Roberto Giovannini
Primo
;
Andrea Ceci
Secondo
;
Veronica Spinelli
Penultimo
;
Anna Maria Persiani
Ultimo
2022

Abstract

Military sites, both active and decommissioned, represent a unique situation in which both biodiversity loss and protection may occur, depending on how those sites are managed. Exclusion zones and good practices such those provided in Natura 2000 report for military sites — can maintain or even increase the detected biodiversity. However, potential and identified contaminations in military zones are soil threats of increasing interest, especially when co-contaminations by organic and inorganic pollutants are established. Remediating such complex contaminations through conventional techniques is not only economically unsustainable but can also impact soil biodiversity. Novel methods to tackle co-contaminations may be found in biotechnological applications of the bioresources isolated from those same contaminated sites, even though there is a knowledge gap to be filled regarding the potentialities of autochthonous microbial communities. Therefore, this study aimed at gaining insight on the culturable fungal community of a decommissioned military site in Italy and the potentialities in fungal bioremediation. To reach the aims of the study, soil samples were collected in six sampling plots and the fungal communities were isolated. Furthermore, the fungal community associated with the rhizosphere of a specimen of Plantago lanceolata L., a wild herb largely distributed in the site, was similarly studied for the same purposes. The results showed high differences in species' abundances among samples with Penicillium, Aspergillus and Trichoderma as the most abundant genera. The analysis of alpha diversity and evenness revealed that the samples with the lowest abundance in Colony Forming Units (CFUs) showed the highest values of Shannon’s Diversity Index (H’) and Simpson Diversity Index (D1), pointing to a lack of a dominant species among the isolates from those samples, while in samples with higher CFU values a more varied situation arises. In fact, sample S28 had the lowest diversity indexes but also the second highest CFU abundance, pointing to a dominance of few species, especially Penicillium S28A5, which was the most abundant species isolated from all samples. The analysis of genera alpha diversity revealed a similar situation, except for sample S22, whose diversity of genera showed to be the lowest among all samples, with a clear dominance of the Penicillium genus. Focusing on the rhizosphere sample, the results of alpha revealed a highly diverse community of culturable fungi, in both species and genera. The analysis of beta diversity, using Sørensen’s index, showed that while the samples shared few common species, the isolated genera mostly overlapped. To evaluate the potentialities of the isolated species, a set of screenings were performed on a selected group of 30 species, which included the most abundant species and a species for each genus isolated. The assays performed in this study were the Remazol Brilliant Blue R (RBBR) and Fe-Chromeazurol S (Fe-CAS) decolorization assay, which are reported in literature as proxy test to investigate the ability to degrade complex organic compounds and to produce siderophores in response to metallic and non-metallic elements. The species showing the best performances were further tested to assess their tolerance to zinc (Zn), lead (Pb), Polycyclic Aromatic Hydrocarbons (PAHs) and mixtures of organic and inorganic pollutants (Zn-PAH and Pb-PAH) in in-vitro assays. The results of the screenings pointed to Gliomastix S28RE2 and Westerdykella S28RA1 having high capacities of degrading RBBR, while Acremonium S76A16, Aspergillus S56C4 and the aforementioned Gliomastix species showed to be able to produce high quantities of siderophores. Eleven species were chosen to be tested in the tolerance tests on Zn and PAHs, while four strains isolated from a Pb contaminated sample were exposed to Pb and PAHs. Overall, Penicillium S56C6 showed the best results in both test conditions, retaining more than 70% of its growth rate when compared with control, while Mucor S56E4 showed no change in growth rate, but suffered a loss in mycelium density. To conclude, several strains isolated from this decommissioned military site showed promising potentialities for possible application in bioremediation and further studies are currently underway to develop microbial consortia to enhance their performances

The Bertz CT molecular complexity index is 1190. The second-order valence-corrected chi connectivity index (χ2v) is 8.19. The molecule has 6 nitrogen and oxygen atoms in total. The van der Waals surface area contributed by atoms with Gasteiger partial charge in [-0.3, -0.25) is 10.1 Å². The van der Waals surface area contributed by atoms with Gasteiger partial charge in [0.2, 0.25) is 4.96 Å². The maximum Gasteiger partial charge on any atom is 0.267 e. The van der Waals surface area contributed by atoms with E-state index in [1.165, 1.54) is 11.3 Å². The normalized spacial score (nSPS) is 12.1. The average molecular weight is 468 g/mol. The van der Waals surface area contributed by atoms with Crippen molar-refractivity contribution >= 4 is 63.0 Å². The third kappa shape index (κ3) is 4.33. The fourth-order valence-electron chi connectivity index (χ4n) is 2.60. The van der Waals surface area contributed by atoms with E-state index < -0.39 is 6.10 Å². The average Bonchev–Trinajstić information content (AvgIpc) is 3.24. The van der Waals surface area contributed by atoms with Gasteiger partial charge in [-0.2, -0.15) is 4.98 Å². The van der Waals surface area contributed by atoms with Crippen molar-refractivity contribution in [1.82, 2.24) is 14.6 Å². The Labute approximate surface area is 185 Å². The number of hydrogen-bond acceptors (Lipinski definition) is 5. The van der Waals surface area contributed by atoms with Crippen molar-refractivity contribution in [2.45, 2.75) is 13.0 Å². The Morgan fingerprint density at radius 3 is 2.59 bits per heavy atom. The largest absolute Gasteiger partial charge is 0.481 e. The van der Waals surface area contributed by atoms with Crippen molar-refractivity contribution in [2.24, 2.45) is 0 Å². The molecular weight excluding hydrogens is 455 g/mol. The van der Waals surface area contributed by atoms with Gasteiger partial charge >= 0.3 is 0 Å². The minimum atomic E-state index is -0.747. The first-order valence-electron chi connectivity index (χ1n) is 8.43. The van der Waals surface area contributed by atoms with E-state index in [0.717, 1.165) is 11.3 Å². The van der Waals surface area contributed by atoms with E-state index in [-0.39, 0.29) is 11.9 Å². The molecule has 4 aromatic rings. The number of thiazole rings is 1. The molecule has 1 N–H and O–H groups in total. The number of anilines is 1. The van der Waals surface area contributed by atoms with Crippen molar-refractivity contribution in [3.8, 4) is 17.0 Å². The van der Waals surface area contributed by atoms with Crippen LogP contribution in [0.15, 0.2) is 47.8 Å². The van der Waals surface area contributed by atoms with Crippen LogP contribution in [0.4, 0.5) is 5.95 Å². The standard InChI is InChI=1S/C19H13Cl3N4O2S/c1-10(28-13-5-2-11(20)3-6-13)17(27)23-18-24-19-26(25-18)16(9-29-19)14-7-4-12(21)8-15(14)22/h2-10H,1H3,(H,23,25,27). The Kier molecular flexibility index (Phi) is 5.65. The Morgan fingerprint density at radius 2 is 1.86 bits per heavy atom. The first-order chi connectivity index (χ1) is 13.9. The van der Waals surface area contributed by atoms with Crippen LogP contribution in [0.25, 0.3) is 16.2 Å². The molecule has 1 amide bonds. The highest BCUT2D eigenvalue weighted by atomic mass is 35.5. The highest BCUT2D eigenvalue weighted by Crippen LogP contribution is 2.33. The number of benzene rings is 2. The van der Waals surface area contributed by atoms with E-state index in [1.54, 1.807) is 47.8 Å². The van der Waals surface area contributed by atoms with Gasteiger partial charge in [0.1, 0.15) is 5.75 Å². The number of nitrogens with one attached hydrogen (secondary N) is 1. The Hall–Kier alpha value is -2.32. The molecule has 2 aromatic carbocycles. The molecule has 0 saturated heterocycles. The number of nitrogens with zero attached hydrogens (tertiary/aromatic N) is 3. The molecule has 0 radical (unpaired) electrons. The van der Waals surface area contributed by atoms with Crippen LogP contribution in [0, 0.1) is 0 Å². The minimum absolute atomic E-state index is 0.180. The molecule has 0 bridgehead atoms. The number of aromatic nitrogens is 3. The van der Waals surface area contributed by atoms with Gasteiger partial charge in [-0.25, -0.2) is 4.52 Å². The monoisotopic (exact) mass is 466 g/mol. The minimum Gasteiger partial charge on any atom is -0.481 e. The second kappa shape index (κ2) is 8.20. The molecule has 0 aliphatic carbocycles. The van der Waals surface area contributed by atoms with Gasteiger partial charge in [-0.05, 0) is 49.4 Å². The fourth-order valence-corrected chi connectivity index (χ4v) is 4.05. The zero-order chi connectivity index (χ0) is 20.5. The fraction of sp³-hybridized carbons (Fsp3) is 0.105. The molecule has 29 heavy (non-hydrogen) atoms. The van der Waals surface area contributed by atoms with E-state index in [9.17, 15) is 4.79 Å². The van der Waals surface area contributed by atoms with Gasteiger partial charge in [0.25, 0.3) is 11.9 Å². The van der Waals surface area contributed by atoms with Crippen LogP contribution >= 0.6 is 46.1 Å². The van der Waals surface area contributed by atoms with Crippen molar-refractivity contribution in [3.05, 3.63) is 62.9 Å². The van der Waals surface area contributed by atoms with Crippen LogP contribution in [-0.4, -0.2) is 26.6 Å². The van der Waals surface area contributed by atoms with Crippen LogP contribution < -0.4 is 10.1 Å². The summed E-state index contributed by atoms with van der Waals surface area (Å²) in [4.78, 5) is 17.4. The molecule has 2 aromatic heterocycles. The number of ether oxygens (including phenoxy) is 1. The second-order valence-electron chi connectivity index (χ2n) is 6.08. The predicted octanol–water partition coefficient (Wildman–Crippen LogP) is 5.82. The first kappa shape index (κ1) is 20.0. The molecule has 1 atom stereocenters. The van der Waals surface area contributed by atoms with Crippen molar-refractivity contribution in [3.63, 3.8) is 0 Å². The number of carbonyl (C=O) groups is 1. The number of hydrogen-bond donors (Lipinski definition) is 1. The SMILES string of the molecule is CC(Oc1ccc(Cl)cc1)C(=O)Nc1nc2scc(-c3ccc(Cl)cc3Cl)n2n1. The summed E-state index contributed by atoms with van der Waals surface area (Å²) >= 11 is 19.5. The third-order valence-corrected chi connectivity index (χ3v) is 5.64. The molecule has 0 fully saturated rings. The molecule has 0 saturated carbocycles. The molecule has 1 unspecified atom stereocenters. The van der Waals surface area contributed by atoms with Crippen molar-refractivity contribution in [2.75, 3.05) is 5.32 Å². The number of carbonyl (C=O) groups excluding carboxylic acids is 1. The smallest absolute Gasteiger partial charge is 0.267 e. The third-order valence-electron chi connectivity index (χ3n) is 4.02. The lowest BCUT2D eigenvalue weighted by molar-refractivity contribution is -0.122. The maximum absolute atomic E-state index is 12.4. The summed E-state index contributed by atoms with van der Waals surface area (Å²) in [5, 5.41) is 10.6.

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Utilizza questo identificativo per citare o creare un link a questo documento: https://hdl.handle.net/11573/1658981